AceShowbiz - Jay-Z and Beyonce Knowles did not intend to make a political statement by sitting down the national anthem at Super Bowl LIV. The rapper has broken his silence after the couple faced backlash for remaining seated during Demi Lovato's performance of "The Star-Spangled Banner" during the Sunday, February 2 big game.
The hip-hop mogul was at Columbia University on Tuesday, February 4 and was asked by a Columbia professor if his move at the football event was to "convey a signal" a.k.a. a protest toward the NFL. He quickly replied, "It actually wasn't. Sorry," as seen in a video obtained by TMZ.
He then explained that he and his wife Beyonce were simply immersed in Demi's performance. He said Bey told him she was thinking what the "Anyone" songstress must have been going through in the seconds before starting the anthem, because Beyonce has "performed at the Super Bowl before, and I haven't."
"We immediately jumped into artist mode," so he said it. He added that he started inspecting every aspect of the show. "I'm really just looking at the show. The mics start. Was it too low to start?" he claimed, as he was concerned about the audio and other things for a very good reason.
Making his point clear, Jay-Z said his action was not a "silent protest" as everyone had been speculating, because they were "making the biggest loudest protest of all" by selecting such a diverse group of artists to perform at the game.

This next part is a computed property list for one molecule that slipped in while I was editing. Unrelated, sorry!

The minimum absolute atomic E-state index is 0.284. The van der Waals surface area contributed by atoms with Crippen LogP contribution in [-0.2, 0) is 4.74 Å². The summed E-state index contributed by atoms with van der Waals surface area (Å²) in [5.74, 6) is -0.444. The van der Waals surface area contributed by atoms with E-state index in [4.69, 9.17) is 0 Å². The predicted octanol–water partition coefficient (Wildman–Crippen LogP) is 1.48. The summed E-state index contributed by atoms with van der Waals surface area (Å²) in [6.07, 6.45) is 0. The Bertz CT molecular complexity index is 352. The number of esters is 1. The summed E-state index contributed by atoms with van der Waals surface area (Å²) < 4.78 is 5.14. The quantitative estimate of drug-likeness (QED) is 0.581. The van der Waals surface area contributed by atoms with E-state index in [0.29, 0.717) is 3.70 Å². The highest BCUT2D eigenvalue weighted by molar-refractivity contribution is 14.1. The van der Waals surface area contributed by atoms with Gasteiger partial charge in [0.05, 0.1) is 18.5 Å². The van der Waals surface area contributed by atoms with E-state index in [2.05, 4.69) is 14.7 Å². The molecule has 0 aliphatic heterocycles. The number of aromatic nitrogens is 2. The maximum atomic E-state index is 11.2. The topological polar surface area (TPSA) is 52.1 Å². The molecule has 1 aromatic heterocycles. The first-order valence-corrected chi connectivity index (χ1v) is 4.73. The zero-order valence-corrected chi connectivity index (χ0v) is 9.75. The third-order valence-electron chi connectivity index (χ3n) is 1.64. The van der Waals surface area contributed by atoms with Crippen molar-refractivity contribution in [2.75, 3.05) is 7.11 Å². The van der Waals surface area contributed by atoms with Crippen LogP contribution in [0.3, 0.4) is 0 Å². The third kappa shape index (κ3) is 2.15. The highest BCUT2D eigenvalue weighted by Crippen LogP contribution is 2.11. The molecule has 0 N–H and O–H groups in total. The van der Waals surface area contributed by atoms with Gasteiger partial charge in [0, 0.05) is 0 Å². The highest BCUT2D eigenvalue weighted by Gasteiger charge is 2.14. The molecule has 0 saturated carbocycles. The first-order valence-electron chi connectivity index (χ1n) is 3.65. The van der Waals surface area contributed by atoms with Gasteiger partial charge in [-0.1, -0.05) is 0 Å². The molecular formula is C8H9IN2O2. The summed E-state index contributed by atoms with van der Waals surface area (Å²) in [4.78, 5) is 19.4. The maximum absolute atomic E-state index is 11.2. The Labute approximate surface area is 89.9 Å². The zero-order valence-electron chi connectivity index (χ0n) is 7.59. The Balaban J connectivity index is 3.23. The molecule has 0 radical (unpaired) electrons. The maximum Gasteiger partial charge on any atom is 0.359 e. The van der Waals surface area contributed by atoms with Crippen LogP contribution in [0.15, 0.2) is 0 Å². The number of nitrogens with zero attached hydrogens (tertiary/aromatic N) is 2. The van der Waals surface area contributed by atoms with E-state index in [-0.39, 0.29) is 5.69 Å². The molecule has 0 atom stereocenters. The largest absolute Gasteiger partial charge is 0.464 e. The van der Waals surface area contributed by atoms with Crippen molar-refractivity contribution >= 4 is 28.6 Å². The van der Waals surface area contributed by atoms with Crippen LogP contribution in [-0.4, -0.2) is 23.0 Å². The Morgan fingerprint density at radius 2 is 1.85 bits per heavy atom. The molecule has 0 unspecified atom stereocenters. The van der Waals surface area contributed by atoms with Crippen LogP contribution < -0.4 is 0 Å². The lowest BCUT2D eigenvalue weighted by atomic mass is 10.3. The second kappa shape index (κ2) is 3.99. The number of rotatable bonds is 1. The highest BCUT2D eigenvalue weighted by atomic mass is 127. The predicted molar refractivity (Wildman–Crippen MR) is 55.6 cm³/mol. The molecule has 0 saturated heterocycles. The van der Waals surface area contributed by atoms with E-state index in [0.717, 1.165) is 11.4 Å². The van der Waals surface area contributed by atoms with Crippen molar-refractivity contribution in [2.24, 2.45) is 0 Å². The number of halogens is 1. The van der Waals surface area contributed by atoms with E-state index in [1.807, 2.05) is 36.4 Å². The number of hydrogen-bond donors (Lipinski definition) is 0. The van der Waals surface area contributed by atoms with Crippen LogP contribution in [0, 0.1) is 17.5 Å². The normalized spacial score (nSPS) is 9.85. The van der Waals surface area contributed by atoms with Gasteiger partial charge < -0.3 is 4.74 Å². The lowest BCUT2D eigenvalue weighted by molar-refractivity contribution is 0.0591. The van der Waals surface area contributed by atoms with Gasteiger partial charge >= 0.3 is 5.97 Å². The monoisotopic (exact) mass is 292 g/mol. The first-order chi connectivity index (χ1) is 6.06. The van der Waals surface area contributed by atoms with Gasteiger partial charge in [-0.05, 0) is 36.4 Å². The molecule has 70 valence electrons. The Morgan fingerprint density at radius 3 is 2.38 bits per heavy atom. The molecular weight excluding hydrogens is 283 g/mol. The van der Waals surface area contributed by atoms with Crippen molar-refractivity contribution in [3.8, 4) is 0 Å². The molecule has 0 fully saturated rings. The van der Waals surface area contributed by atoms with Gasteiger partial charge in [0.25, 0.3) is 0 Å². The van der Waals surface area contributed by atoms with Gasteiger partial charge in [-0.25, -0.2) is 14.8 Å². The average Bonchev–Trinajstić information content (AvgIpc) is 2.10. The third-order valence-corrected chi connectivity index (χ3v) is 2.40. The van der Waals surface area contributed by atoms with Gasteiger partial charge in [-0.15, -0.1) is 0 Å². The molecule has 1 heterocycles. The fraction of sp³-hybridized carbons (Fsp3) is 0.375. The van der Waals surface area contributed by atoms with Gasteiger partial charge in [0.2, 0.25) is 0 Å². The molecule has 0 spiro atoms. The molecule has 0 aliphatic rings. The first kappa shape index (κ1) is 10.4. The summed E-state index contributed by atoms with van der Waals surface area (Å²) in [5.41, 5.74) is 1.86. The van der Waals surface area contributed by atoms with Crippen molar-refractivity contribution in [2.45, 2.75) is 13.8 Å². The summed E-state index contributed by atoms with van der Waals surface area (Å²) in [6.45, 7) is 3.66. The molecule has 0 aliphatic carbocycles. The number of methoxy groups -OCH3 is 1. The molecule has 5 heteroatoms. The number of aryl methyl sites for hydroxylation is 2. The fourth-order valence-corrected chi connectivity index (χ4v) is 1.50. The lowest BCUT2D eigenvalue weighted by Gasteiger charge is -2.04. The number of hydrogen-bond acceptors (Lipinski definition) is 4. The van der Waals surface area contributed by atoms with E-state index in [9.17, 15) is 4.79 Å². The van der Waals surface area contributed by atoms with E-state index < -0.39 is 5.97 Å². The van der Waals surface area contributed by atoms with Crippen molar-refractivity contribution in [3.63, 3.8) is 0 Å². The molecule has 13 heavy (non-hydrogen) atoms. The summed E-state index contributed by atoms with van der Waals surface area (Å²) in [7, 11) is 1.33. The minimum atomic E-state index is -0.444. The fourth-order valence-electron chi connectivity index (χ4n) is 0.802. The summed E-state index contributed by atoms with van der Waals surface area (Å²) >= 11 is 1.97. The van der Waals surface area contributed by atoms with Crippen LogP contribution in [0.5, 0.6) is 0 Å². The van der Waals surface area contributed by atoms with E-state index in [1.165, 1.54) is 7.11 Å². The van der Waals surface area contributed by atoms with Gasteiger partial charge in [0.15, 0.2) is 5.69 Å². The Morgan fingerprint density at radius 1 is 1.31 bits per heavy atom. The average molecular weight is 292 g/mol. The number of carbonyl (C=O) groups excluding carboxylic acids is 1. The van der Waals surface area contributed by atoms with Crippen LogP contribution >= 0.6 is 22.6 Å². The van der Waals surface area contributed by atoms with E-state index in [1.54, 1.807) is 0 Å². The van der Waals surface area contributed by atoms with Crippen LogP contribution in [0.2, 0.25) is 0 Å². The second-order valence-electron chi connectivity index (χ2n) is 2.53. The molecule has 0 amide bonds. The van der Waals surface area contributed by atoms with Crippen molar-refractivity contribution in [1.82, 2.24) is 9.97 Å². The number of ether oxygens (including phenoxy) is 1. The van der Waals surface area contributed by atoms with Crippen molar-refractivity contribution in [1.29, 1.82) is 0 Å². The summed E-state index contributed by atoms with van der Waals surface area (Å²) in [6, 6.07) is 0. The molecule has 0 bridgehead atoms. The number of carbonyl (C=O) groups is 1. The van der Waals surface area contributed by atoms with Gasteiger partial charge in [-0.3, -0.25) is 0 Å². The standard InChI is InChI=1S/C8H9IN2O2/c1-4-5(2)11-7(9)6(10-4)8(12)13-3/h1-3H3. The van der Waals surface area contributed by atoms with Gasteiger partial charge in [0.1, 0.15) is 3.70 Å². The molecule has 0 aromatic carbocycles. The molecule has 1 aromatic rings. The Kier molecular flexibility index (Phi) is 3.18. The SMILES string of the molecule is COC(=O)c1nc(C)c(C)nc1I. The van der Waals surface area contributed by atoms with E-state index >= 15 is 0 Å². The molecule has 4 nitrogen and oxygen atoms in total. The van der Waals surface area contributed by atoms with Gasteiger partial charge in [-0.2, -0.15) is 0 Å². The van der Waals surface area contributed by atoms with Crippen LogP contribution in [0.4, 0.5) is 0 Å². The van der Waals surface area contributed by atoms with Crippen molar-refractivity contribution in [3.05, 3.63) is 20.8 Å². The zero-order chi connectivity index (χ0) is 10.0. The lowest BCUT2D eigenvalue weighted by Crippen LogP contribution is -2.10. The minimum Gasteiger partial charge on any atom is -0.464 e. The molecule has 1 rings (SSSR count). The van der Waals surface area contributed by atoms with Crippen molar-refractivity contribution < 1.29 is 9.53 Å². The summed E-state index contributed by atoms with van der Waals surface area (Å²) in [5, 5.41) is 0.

Jay-Z and Beyonce were heavily criticized after they and their daughter Blue Ivy remained seated during the national anthem performance at the Super Bowl. Wendy Williams said, "You should've stood up" and suggested that if they "don't like out country," they can leave.
Colin Kaepernick, who started the kneeling protest, appeared to shade Jay-Z too. The former NFL star shared a screenshot of an Instagram user's post that implied the rapper was being hypocritical with his move at the Super Bowl. "I though we were 'past kneeling' tho?" read a caption on the post.
In 2019, Jay-Z signed a partnership with the NFL. Under the deal, he's tapped as the NFL's new "live music entertainment strategist," who will consult for the NFL on entertainment and co-produce the Super Bowl half-time show, while contributing to the league's Inspire Change initiative.